In 2017, I wrote a book.
It’s not the book I thought I would write. I was on course to finish my third novel, In Terms of Liv by November. I was trucking along, I had over half of it written. The hashtag #metoo spread like wildfire, providing the perfect societal backdrop for a young adult novel about sexual assault. Then, I hit a brick wall. It was the most monumental case of writer’s block that I have ever experienced.
For a month, I sat with fingers poised to finish the book, but nothing came.
Then I met Emily Walker.
Emily’s a lot like me when I was seventeen. Quirky, sweet, a little angsty, a little disenchanted with church culture and everything it seems to say about her.
She also has a problem that still plagues me— one that I didn’t know I had until I started writing a book about her.
Emily doesn’t like to take up space.
She wears a lot of black. She wears headphones a lot. She stays out of people’s way, and doesn’t like to say how she feels— especially if it’s going to upset them.
Writing this book about Emily was like seeing myself in a mirror.
I’ve learned a lot from Emily. I’ve learned that making myself smaller is not admirable. It does not make me more lovable. It doesn’t enrich relationship.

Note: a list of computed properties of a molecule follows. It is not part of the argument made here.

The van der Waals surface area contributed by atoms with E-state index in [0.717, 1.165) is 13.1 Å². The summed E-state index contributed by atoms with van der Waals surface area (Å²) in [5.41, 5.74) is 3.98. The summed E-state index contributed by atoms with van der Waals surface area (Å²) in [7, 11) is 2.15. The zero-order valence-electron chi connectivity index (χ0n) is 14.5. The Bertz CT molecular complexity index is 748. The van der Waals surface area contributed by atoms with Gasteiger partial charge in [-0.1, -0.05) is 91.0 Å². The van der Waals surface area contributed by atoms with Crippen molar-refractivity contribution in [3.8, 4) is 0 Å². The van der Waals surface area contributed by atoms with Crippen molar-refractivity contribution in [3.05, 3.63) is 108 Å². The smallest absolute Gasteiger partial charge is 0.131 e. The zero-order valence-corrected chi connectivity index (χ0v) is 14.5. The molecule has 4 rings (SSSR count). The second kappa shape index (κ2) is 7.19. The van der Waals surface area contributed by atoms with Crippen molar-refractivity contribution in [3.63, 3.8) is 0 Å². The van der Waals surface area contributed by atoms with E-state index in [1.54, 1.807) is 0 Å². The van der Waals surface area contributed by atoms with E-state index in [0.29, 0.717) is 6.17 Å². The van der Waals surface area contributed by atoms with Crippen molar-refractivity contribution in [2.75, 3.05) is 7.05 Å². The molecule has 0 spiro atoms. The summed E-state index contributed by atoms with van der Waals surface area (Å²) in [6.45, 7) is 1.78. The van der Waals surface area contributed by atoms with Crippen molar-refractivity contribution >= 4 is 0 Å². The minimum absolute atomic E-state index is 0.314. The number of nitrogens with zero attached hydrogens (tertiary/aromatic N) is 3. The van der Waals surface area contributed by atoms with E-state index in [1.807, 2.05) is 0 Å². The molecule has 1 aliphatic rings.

I’ve also learned that taking up space looks different all the time. Sometimes, it’s speaking. Sometimes, it’s being comfortable with silence. Sometimes, it’s stretching out in all the space someone’s got roped off for you. Sometimes, it’s kicking out windows and letting the rubble fall where it may. It’s not always gently unfolding into love and security. Sometimes, in order to take up space, something has to give or break or be destroyed.
So, I wrote a book in 2017. It’s a book about kicking out windows and taking up space and stepping into the light.
Emily’s a pretty cool girl. I can’t wait for you to meet her.
“She was not unhappy. She knew nothing of the world except the tomb in which she dwelt, and had some pleasure in everything she did. But she desired, nevertheless, something more or different. She did not know what it was, and the nearest she could come to expressing it to herself was -- that she wanted more room.” - George MacDonald, “The Day Boy and the Night Girl”